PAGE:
Other shooting features include backlight compensation; five scene program modes; MagicPix night mode (which drops the shutter speed below 1/60); a very nice tele-macro mode; soft-skin mode; zebra stripes; an audio wind filter; and zoom microphone. The SD1 also offers Auto Ground-Directional Standby (AGS)--a fancy way of saying that it goes into standby when you hold the camcorder upside-down. At its highest quality, or HF mode, the SD1 requires 1GB per 10 minutes of video, and uses constant 13Mbps encoding. In the lower-quality HN and HE modes, the SD1 switches to variable bit-rate encoding, and increases the available recording times to approximately 15 minutes per gigabyte (9Mbps) and 22 minutes per gigabyte (6Mbps), respectively.
Overall, I liked the SD1's video quality. In good light, video usually looks nice and sharp; the colors are bright and pleasing; the exposure generally hits the mark; and there's little noise in low-light shots. The 1,920x1,080 still photos look good printed up to 8x4.5--I wouldn't bump any HD-resolution shots beyond letter size. Played back on an HDTV, videos and stills look great. Up close in a video editor, however, they lose a bit of their luster. Interlacing and interpolation artifacts appear, thanks to the undersized 520,000-pixel sensors (effective resolution) Panasonic uses.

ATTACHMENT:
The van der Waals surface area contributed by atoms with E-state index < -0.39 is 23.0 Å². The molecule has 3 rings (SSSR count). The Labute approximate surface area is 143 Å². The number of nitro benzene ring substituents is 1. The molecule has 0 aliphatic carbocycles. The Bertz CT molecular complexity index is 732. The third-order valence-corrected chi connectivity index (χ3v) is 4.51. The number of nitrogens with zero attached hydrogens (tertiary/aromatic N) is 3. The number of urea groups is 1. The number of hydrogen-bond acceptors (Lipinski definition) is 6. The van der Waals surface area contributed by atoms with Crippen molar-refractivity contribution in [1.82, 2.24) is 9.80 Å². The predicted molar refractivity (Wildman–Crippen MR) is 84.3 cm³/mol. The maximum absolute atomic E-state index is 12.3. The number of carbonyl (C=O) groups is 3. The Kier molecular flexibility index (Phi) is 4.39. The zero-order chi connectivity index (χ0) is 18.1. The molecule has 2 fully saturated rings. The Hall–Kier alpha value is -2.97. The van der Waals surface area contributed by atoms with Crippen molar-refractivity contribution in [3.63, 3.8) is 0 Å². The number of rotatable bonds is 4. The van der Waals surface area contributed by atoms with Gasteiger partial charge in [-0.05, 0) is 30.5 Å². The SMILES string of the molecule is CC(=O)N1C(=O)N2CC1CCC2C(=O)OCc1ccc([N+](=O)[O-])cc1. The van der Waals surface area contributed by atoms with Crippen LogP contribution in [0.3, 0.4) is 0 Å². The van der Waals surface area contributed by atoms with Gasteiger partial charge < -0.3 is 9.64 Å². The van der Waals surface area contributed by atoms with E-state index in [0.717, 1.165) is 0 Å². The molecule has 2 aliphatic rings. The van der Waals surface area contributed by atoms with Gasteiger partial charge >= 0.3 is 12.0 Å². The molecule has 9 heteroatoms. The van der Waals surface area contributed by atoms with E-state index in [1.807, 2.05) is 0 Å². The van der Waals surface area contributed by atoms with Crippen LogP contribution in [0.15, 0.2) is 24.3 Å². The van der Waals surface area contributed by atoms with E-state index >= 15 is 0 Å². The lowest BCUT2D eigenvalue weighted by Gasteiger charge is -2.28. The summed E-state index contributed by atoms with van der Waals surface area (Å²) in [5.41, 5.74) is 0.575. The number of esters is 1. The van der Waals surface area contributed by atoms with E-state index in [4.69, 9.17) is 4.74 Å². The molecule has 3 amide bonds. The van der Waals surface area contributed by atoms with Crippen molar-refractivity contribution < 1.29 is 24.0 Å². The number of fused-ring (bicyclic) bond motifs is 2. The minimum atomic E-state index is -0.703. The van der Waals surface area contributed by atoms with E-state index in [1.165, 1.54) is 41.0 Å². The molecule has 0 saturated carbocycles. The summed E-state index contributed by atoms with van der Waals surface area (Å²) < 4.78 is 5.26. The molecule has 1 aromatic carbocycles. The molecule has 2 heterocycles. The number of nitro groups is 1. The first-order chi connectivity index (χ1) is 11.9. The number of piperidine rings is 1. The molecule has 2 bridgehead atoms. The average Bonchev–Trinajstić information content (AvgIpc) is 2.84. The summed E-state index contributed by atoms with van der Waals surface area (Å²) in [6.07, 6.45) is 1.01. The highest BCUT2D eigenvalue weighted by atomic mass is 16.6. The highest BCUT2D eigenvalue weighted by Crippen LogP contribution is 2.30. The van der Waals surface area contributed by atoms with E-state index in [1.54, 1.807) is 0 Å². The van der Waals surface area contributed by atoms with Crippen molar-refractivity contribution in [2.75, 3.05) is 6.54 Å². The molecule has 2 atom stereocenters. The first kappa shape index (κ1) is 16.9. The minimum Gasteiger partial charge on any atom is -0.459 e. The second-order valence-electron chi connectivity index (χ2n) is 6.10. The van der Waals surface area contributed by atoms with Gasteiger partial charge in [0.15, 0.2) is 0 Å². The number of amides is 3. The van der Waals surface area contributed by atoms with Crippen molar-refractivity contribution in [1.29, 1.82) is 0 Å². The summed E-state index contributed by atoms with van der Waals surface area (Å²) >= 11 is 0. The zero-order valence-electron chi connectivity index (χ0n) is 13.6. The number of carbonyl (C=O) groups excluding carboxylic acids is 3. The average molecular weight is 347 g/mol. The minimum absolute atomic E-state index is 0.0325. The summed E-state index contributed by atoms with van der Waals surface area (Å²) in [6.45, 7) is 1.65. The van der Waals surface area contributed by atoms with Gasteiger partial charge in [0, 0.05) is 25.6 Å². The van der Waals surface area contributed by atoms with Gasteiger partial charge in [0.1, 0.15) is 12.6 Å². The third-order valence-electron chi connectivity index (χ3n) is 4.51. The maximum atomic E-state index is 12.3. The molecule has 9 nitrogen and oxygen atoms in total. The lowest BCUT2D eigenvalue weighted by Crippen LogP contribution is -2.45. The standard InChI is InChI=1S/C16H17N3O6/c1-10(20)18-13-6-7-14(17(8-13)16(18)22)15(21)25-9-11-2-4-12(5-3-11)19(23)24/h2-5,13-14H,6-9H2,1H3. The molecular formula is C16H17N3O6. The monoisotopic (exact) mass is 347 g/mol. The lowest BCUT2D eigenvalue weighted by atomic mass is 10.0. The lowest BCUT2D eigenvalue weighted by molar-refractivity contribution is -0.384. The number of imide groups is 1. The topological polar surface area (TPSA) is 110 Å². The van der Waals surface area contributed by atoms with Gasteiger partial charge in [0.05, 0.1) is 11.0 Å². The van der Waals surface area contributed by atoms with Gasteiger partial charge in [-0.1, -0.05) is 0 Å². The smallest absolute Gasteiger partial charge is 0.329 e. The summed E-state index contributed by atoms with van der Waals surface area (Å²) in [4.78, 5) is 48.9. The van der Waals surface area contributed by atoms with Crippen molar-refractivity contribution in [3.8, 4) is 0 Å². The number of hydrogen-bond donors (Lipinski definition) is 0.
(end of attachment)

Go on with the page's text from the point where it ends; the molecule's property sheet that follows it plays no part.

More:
Image quality is also inextricably entwined with performance, which isn't so hot. The autofocus is a bit too slow to keep up with unpredictable subjects, such as squirrels. And the automatic white balance seems confused most of the time, usually producing overly cool tones. On random occasions, the video seemed to get particularly soft and the autofocus simply didn't lock. The optical stabilizer works well, though.
A fine if not stellar camcorder, the Panasonic HDC-SD1 delivers solid AVCHD video that's fun to watch, somewhat less fun to shoot, and not fun at all to edit.